Write or Email Parks / Join BFC this Saturday. This will be the first time ATVs are allowed in an Ohio State Park. Please write or email Ohio Division of Parks and let them know that you do not want ATVs disrupting the beauty, tranquility, and hiking opportunities Burr Oak has to offer.

Hike Burr Oak – this Saturday:
Join BFC on a pet-friendly hike of Burr Oak this Saturday, April 14. See the link for details. Buckeye Hike

Write to:

Glen Cobb
Acting Chief of Division of Parks and Recreation,
Ohio Department of Natural Resources
2045 Morse Rd, C-3
Columbus, OH 43229-6693

Talking Points:
The Ohio Division of Parks is planning to break ground on new ATV trail construction in Burr Oak State Park as early as this summer. The planned ATV trail would run adjacent to or over several existing hiking trails. Up to 12 of the best miles of the Buckeye Trail, North Country National Scenic Trail, American Discovery Trail and other non-motorized trails are at stake.

· This would be the first time ATV's would be allowed in an Ohio State Park.
· The impact would be competitive, incompatible, and antagonistic to all other forms of recreation and would interfere with existing hiking trails.
· ODNR Division of Parks and Recreation does not believe that formal public commenting would be required.
· There is a sense of urgency to begin and complete the project without an assessment of long term impacts.
· Motorized recreation is a significant source of environmental degradation. The list of harmful impacts associated with ATV trails and ATV use is extensive, and includes: habitat fragmentation and loss, road kills, increased wildlife disturbance and stress, air and noise pollution, soil erosion, invasion of exotic and noxious weeds, soil compaction, damage to native vegetation, decreased water quality, increased water sedimentation & cloudiness, and altered water flow patterns.
· It is possible to drive within a mile of more than 80% of all land within the contiguous United States, and only 3% of the contiguous U.S. is located more than 3 miles from the nearest road. Moreover, while Ohio ranks 7th in the nation in population, it ranks a miserable 47th in public lands available per capita. Increasing habitat fragmentation on what little public land Ohioans have would be an unfortunate development for wildlife, biodiversity, and passive recreational enjoyment.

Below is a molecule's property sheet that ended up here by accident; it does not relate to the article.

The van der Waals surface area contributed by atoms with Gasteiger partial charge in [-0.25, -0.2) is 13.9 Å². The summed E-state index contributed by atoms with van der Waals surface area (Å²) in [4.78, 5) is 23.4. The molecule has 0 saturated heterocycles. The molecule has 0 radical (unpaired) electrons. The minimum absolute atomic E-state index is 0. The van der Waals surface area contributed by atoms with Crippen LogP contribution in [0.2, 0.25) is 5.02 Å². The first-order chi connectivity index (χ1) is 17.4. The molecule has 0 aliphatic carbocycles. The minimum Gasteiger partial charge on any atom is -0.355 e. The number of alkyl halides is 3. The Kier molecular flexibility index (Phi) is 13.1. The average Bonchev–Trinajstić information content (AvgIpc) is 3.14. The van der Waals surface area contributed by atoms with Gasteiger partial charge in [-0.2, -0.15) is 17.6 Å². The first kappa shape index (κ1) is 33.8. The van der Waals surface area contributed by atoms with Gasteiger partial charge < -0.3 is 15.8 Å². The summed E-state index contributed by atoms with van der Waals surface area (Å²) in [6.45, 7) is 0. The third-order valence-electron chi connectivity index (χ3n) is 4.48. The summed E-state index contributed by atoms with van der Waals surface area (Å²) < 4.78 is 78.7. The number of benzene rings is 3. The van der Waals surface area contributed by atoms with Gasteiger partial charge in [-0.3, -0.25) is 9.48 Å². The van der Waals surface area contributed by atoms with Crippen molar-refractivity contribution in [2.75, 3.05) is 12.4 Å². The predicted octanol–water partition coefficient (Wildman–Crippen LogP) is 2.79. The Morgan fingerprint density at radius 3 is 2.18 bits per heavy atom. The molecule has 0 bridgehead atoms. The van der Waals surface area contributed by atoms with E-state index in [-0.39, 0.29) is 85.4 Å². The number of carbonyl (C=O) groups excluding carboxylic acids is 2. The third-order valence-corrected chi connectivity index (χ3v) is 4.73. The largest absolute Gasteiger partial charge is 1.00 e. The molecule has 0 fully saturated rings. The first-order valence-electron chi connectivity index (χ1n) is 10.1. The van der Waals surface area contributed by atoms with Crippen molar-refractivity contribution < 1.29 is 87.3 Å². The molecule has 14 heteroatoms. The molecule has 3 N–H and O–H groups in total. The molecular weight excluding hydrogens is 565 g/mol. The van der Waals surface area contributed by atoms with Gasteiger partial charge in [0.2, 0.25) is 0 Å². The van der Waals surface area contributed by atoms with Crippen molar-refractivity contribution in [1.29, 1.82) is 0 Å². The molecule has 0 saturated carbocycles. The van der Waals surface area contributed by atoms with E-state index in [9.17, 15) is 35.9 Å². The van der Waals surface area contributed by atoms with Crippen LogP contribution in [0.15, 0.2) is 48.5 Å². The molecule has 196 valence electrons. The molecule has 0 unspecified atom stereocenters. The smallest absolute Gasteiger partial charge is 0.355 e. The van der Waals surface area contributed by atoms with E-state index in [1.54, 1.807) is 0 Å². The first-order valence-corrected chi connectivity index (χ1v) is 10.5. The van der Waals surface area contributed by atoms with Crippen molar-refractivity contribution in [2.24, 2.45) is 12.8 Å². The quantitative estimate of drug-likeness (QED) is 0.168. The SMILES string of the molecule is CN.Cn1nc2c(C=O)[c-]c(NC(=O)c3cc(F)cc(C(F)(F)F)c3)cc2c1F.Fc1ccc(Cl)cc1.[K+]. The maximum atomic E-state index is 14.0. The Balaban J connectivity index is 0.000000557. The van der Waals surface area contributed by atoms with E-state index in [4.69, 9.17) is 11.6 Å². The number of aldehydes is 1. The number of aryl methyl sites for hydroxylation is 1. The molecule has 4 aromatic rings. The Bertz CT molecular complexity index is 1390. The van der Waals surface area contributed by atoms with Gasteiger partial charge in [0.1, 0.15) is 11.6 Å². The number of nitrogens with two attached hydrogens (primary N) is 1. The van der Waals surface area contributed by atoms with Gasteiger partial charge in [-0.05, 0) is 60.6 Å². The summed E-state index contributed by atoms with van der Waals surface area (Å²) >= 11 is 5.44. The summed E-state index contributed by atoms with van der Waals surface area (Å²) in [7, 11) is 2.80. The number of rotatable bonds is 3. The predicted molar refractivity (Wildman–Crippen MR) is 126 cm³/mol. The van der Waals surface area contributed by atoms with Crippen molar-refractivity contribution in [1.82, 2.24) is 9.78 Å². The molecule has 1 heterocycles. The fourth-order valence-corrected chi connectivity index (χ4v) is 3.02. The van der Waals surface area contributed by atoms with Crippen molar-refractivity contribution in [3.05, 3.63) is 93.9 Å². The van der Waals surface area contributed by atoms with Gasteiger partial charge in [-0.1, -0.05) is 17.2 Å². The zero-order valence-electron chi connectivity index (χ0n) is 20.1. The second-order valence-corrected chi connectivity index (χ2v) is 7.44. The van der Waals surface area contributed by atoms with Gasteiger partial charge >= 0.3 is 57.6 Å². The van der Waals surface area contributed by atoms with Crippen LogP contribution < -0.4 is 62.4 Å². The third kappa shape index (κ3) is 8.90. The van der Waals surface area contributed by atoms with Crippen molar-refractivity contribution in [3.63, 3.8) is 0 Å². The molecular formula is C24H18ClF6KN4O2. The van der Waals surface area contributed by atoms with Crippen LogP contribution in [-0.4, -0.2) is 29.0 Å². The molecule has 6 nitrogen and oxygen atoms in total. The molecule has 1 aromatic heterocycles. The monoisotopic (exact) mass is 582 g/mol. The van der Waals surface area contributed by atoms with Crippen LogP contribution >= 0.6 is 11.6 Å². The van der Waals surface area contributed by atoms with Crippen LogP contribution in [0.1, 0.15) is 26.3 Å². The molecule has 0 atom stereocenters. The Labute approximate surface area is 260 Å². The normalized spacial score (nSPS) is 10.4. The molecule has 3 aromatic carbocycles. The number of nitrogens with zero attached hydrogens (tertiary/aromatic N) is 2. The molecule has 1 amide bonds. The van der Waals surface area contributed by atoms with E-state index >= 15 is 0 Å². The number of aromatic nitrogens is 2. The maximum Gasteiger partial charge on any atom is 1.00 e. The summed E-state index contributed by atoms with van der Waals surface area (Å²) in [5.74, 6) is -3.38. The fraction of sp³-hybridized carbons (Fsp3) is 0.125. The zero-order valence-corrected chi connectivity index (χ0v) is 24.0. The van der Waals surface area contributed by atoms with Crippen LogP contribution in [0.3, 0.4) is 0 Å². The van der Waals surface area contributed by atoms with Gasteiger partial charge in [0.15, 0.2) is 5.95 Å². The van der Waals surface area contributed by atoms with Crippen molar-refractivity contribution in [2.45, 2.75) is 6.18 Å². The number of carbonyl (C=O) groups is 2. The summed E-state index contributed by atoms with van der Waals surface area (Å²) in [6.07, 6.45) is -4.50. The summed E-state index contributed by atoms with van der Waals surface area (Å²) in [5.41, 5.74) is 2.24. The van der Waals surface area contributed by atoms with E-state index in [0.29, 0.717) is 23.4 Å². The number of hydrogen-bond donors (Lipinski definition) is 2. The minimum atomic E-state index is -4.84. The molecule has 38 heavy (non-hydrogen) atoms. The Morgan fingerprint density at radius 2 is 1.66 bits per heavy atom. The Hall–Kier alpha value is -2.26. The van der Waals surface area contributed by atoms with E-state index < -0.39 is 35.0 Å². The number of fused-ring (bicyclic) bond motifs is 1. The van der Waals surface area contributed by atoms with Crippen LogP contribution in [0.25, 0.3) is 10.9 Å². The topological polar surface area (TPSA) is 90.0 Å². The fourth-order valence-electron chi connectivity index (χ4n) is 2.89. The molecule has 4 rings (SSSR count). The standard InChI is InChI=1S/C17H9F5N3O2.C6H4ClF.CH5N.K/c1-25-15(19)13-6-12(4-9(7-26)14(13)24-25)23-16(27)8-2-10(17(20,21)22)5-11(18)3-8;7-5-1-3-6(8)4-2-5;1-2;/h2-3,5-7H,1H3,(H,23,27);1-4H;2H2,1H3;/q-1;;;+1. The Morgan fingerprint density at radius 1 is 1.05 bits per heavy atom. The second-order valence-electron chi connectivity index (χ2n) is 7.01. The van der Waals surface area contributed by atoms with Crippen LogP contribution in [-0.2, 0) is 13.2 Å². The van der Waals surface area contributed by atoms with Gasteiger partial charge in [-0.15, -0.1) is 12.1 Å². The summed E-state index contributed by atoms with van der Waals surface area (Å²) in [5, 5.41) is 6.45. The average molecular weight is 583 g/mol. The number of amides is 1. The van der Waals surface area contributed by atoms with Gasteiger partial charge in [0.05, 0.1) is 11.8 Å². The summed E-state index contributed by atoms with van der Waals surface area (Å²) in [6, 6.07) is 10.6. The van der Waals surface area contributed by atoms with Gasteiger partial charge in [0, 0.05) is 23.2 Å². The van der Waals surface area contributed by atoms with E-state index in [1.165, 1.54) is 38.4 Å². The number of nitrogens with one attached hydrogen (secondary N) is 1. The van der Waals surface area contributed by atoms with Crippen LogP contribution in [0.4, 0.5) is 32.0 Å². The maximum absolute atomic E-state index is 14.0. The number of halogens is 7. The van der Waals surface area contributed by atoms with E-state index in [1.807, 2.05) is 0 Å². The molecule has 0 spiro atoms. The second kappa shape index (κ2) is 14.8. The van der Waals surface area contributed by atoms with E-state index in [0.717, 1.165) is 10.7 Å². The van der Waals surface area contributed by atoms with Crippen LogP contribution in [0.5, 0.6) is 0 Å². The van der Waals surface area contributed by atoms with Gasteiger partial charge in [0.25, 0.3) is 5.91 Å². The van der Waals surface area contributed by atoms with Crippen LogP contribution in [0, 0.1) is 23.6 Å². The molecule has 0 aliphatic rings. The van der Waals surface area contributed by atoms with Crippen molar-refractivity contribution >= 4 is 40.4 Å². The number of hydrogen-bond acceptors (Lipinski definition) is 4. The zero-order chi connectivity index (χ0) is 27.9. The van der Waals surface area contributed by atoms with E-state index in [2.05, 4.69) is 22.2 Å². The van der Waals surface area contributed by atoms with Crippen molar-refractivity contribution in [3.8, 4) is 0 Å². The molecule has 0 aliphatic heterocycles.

· ATV use almost always comes with a significant risk of illegal off-trail riding and illegal trail creation. ATV users have created tens of thousands of illegal roads on public lands; the US Forest Service estimates that there are more than sixty thousand miles of “unplanned or illegal roads” on national forests alone, many created by ATV users. According to a survey performed for a coalition of ATV advocacy groups, over two-thirds of Colorado’s adult ATV users ride off-trail at least occasionally, and 15 to 20% frequently ride off-trail illegally.
· Ohio’s 2008 Statewide Comprehensive Outdoor Recreation Plan (SCORP) shows that only a small minority of the Ohio public, 7.5% of households, reported APV usage (with 2.9% reporting ATV use on public land). By contrast. 68.2% of households reported participating in non-motorized trail activities. The significant noise pollution and wildlife disturbances caused by motorized recreation render it incompatible with, and detrimental to, passive forms of recreational enjoyment, such as hiking, photography, bird watching, and quiet contemplation. In other words, ATV recreation often comes at the expense of the very forms of outdoor recreation most enjoyed by most of the Ohio public.